For Those Who Hunt the Wounded Down

by David A. Richards,
ISBN: 0771074646

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Moral Discomforts
by Lynne Luven

CAN THINGS get much bleaker than this?" fans (and critics) of the New Brunswick writer David Adams Richards may well have asked after the publication of his 1990 novel, Evening Snow Will Bring Such Peace.

Richards provides his answer in his seventh novel, For Those Who Hunt the Wounded Down, and it is a resounding, uncompromising "yes." Again, the author's terrain is familiar: the communities and landscapes of the Miramichi Valley that have infused his novels since his first, The Coming of Winter, was published 19 years ago. Always in Richards's work, the voice and story are unsettling - unvarnished and unapologetic reports from a stripped-down, elemental world seldom encountered in much of Canadian literature, which, despite marginal and multicultural inroads, still emanates largely from an urban, middleclass consciousness.

This time, Richards tells the story of Jerry Bines, a character who first appeared in Road to the Stilt House (1985). Bines is a man doomed to a violent outsider's status almost from the day of his birth. He has already spent four years in prison by the time he is 23. His mother died when he was five, his abusive, alcoholic father by the time he was 15.

As the novel opens, he's been acquitted on a murder charge but is estranged from his Pentecostal wife, and his four-year-old son has leukemia. By the novel's end he's dead, stabbed four days before Christmas by a small-time criminal acquaintance named Gary Percy Rils.

Sounds hopelessly depressing, doesn't it? And it is, it is. Yet, because of his potent, spare, naturalistic style and his refusal to either romanticize or psychologize his characters, Richards manages to make For Those Who Hunt the Wounded Down the tale of a survivor, not a loser. The resulting novel is a stunning rebuke to the growing trend of simplistic, smug righteousness about crime and punishment currently sweeping North America.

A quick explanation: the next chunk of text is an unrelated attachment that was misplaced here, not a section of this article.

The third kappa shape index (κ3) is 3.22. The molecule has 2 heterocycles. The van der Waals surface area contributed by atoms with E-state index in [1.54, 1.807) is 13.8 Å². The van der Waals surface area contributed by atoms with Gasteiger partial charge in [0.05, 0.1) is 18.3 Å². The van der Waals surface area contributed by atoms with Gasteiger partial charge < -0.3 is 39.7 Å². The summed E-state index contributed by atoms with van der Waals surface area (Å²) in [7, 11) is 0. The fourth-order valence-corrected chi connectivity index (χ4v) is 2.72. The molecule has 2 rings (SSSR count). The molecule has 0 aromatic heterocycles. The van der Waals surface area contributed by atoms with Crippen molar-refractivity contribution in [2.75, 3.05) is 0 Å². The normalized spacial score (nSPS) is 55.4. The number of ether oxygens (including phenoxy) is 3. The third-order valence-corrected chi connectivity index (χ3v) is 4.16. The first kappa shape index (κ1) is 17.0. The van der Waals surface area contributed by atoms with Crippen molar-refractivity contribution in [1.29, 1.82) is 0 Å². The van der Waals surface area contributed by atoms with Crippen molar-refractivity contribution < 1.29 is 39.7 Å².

Bines is a man who has broken the law, who can barely read, is largely inarticulate, and who lacks a number of "social skills," no doubt about that, but he is not Satan incarnate, Richards tells us. Given his resources, he has stitched his life together as best he could. The only largesse in his life seems to be a verbal tic that impels Bines to repeat statements when he speaks. "Doin good doing good right," Bines says when asked how he is. "Like yet father - donchal Will," Jerry asks his son just before he dies. "Like your father."

But who Bines is and who the community wants to make him into are two different "truths."

The novel's point of view is both challenging and moving: in what can only be described as a diffuse narrative voice, readers are given glimpses of Bines through a combination of reportage, flashbacks, and stark description.

One of Richards's most interesting narrative devices is a nine-year-old boy named Andrew, who measures his own meeting with Bines against adult-male gossip about him. Andrew's impulse is to romanticize Jerry because he is infatuated by his "wonderfully attractive smile, a smile which suggested that he would die in a second for whatever he believed in, in whatever place, no matter what." At the opposite end of the spectrum is the doctrinaire judgementalism of Vera, a sometime journalist who undertakes to write a book about Bines's "story," a project that is tainted, Richards makes clear, by Vera's need to see Jerry as part of a "pattern" she's obsessed by:

He was going to be one of the many people she would write about, but she felt that he would be at the centre of a long history of "maleness" and "patriarchy," which is how she described it, to her friends and devotees.

To both Andrew and Vera, as to almost everyone else who discusses him, Jerry becomes a vehicle; his "story" is appropriated, if you will, as a means by which people understand "life" by focusing on someone other than themselves.

It will be instructive to chart the critical reaction to For Those Who Hunt the Wounded Down. It does not tell a savoury story; it questions naive views of manhood; it vigorously prods facile liberal sentiments; it even evokes the image of Christ to suggest that men like Bines are crucified by their society. In short, it is a novel that demands reading, but it is not a novel anyone will be able to read in moral comfort.


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